- John Taylor
We usher in 2012 with a look at one of Salt Lake City’s newer restaurants, one that arrived on the scene with a lot of fanfare: Zy. Or, more formally: Zy Food Wine & Cheese (that’s the full name of the restaurant).
Located on State Street just south of the City Center Marriott, Zy features high ceilings and a wall of windows, which, combined with myriad other hard surfaces, means this is one of the noisier dining destinations you’ll find. If you like the buzz and bustle of strangers’ conversations bouncing around the dining room, you’ll like Zy. However, if you’re looking for an intimate spot to enjoy a quiet meal, this isn’t it. I can’t say that I’m very fond of the sparse, cold, minimalist décor at Zy, but I have met folks who like it.
There is a small bar en route to the restrooms, which seems to serve no real purpose. I doubt you’d want to sit there staring at the blank wall behind the bar, although you could peruse the cheese in the display case there, I suppose. It doesn’t look very inviting, however: The cheeses (a specialty of Zy) are tightly bound up in layers and layers of plastic wrap and look like they could survive the Rapture intact. It’s just one of many oddities here.
I’m fond of Miles Broadhead, the well-seasoned general manager at Zy. And the chef, Matthew Lake, has an impressive résumé, which includes being named as one of Food & Wine magazine’s “Best New Chefs in America” a number of years ago. So it’s hard to understand why, for example, as I waited for my lunch companion to arrive during one visit, my server asked, “Can I get you anything while you wait? Do you want some cheese?” That’s one of the weirder questions I’ve ever been asked. Why, of course! I start every meal with cheese. Strange.
When I ordered the buttermilk fried chicken ($13), I’d sort of expected maybe a leg or thigh and some white meat. What I got was fairly dry, boneless white chicken meat with crisp and tasty crust. Unfortunately, it came with a biscuit that was hard enough to be used as flooring tile—even the so-so “country gravy” couldn’t save it. But an even more disappointing dish was shrimp %uFFFD la plancha ($14). The menu states that the grilled shrimp comes with “lemon, chilies and herbs …” and that is correct. The shrimp was doused in so much lemon that my mouth puckered, but what was really odd was that there were shards of dried red chilies the size of my thumbnail strewn about atop the shrimp. Now, normally, dried chilies are used for sauces: They are reconstituted in hot water and, typically, pureed and strained to removed seeds and chili pieces. There is no reason on earth that those chili shards should have been on my plate. As my lunch companion said, “Even if you could gag those down, aren’t they indigestible?”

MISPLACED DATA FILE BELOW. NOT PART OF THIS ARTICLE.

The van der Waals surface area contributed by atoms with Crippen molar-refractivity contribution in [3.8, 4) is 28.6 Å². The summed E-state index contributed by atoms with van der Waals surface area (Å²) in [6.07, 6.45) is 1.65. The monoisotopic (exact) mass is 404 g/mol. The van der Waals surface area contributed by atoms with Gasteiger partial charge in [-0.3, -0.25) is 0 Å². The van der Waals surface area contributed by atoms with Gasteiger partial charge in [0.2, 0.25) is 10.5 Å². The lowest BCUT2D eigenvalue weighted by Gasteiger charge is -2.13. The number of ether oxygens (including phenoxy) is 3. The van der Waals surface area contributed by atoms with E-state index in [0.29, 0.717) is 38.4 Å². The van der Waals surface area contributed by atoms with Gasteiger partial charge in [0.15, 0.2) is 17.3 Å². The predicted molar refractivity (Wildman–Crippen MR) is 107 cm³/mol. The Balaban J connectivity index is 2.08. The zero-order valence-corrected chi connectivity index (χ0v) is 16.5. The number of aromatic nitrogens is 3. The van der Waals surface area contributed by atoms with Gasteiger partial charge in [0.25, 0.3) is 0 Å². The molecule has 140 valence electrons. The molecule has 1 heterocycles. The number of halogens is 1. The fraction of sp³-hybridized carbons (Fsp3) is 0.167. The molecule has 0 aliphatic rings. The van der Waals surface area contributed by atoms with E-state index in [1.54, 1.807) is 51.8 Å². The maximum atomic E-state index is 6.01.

During a recent dinner, my dining partner looked at her plate and mine and said, simply, “I’m confused.” Unfortunately, that pretty much sums up the cuisine at Zy. It’s confusing. For example, in the dead of winter, a seafood appetizer was seared scallops ($12) on a summery bed of green pesto that had been zapped with so much lemon I couldn’t taste the mollusks. On the other hand, a plate of chorizo meatballs ($7) was delicious: meatballs bathed in a rich, sherry-cream sauce. It’s just that, well, the meatballs didn’t taste at all like chorizo.
What confused my dinner companion the most was the Steelhead trout entree ($23) she ordered. It came buried (we literally could not see the trout) under a mélange of roasted onions, porcini mushrooms and apple wedges, topped with pumpkin seeds. If there had been roasted pork or sausage under that wintry roasted-root and mushroom concoction, it might have made sense, but Steelhead trout just doesn’t pair very well with roasted apples and onions.
Simpler menu items—such as fried potatoes with herbs and sea salt ($4)—are a better gamble. In fact, the fried potatoes are great: thin spud slivers flash-fried to a perfect crispness and lightly tossed with herbs and salt. Likewise, a simple skirt steak ($16) rubbed with pepper and served with a Romesco sauce is quite pleasing. Crab fritters with a lemon and herb tartar sauce ($8) were sound, if not particularly memorable.
I like the wine list at Zy. It’s eclectic, and most wines are available both by the glass and by the bottle. There are just a handful of wines, ranging from $75 to $150, that are only available by the bottle. However, the wine is served in stemless glassware, which doesn’t really seem appropriate in a fine-dining establishment. I frequently use stemless wine glasses at home—they fare better in dishwashers than glasses with stems—but I tend to expect something a little classier when I’m paying $28 for an entree.
That’s what my lamb loin cost, and it was a final disappointment. I took two bites of the basil-crusted lamb, with roasted root veggies strewn around the plate, and called it a night. The combination of lamb and basil with root vegetables and goat-cheese polenta might sound interesting on paper, but on the palate it’s just a conglomeration of mismatched flavors. In a word: confusing.
Should you linger past your entrees at Zy, skip the forgettable desserts and opt instead for a cheese plate. They’re not inexpensive, priced at $11 for a choice of three small pieces of cheese or $15 for five. Selections range from local—Beehive’s Barely Buzzed and Promontory Cheddar—to imported cheeses like L’Edel de Claron from France and Italy’s Boschetto Tartufo. At least there is nothing confusing about the cheese.
ZY FOOD WINE & CHEESE
268 S. State